[Unrelated to the story, on page 990 of my paperback IJ (with forward by Dave Eggers) every italicized word contains a superscript 1 after it (indicating, what? more footnotes?) It is an astonishingly weird glitch/typo and I can’t believe that it wasn’t spotted before going to print as it makes the titles actually harder to read.] (more…)

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ij9SOUNDTRACK: SONIC YOUTH: A Thousand Leaves (1998).

1000This CD actually ties to the book because the crossed out title on the CD is “mille feuille” and the first song is called “Contre le Sexism.”

This opening song is weird and lets you know that this disc is not going to be a friendly listen.  Over some feedback and scratchy noise, Kim whispers and hollers, most notably that “it’s just a kitten.”  But just when you think that the disc is going to be a crazy noise experiment, the next track “Sunday” proves to be another one of Thurston’s supremely catchy singles.

The back and forth continues with Kim’s abrasive “Female Mechanic Now on Duty” and Thurston’s delicate “Wildflower Soul.”  But the pattern is broken with Lee’s spoken-word over simple guitar lines piece, “Hoarfrost.”  It lacks Lee’s usual catchiness, although his later song “Karen Koltrane” more than makes up for it.  Then Kim surprises us by giving us the catchy “French Tickler.”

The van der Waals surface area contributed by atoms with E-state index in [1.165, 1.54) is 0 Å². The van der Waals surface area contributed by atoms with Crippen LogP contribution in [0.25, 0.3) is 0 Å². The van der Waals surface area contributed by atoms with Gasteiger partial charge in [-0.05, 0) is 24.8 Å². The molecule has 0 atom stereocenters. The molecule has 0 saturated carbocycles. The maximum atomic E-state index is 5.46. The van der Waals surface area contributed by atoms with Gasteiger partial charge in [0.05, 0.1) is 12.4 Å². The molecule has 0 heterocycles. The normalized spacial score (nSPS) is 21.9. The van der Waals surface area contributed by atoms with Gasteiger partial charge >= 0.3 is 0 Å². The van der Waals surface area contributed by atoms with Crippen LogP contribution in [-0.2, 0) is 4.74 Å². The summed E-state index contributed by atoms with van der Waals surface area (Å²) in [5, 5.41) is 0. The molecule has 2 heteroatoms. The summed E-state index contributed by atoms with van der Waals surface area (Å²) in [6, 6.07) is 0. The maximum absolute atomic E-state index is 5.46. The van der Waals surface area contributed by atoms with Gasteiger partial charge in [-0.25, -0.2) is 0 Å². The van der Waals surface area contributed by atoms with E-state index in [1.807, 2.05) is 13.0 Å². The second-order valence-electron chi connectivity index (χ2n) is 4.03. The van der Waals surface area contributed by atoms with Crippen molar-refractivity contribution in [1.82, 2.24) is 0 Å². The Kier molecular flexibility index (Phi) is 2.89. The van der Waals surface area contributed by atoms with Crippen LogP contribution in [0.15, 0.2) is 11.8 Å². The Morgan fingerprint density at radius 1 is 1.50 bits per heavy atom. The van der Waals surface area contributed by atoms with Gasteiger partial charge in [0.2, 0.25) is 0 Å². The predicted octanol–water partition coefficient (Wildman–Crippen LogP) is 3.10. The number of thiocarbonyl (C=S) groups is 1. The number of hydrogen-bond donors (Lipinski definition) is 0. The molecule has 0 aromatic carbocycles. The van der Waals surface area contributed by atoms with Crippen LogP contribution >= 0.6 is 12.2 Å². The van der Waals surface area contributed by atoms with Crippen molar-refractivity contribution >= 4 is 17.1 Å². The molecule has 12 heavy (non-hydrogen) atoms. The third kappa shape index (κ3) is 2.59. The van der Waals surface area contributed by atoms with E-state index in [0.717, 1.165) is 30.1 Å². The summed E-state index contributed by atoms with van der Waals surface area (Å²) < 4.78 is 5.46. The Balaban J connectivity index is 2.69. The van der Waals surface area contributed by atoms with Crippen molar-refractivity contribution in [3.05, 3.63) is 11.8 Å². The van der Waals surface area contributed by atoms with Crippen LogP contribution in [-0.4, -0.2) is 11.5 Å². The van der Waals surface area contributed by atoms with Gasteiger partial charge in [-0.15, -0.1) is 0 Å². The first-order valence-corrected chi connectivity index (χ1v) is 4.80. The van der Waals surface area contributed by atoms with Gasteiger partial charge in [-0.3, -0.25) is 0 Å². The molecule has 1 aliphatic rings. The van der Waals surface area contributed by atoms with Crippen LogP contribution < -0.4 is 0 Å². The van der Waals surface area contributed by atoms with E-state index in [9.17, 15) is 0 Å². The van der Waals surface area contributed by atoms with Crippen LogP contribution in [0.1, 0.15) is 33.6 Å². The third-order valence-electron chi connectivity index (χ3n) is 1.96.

To me, “Hits of Sunshine” is the centerpiece (literally and metaphorically) of the disc.  It’s 11 minutes long and ranges through the main stylistic feelings of the disc.

The whole disc is over 70 minutes long and it feels meandering.  This is not to say that it has no focus, it’s just not full of pop gems.  And yet for all of its wandering, it hasn’t lost the tunes.  Mixed reviews abound for this disc with everything from 1 to 4 stars coming from the pros.  And, I think depending on my mood, my overall rating could be just as diverse.

I admit that at the time I was starting to lose my adoration for the band.  These longer, more abstract pieces were less enticing than the noise of yore.  But now that I’m a bit older, I can appreciate what they were doing.

[READ: Week of August 17] Infinite Jest (to page 651)

I was planning on starting this week’s write up with a bit about J.O.I’s filmography, which I delved back into and found some fascinating information.  But this week’s write up is pretty long already, so I’m going to do a mid-week (but still spoiler line approved) retrurn to the filmography shortly.

So until then, let’s get back to the book:

This week’s reading gets off to some detailed viewing of the Incandenza men’s psyches before launching into an adrenaline fueled rush.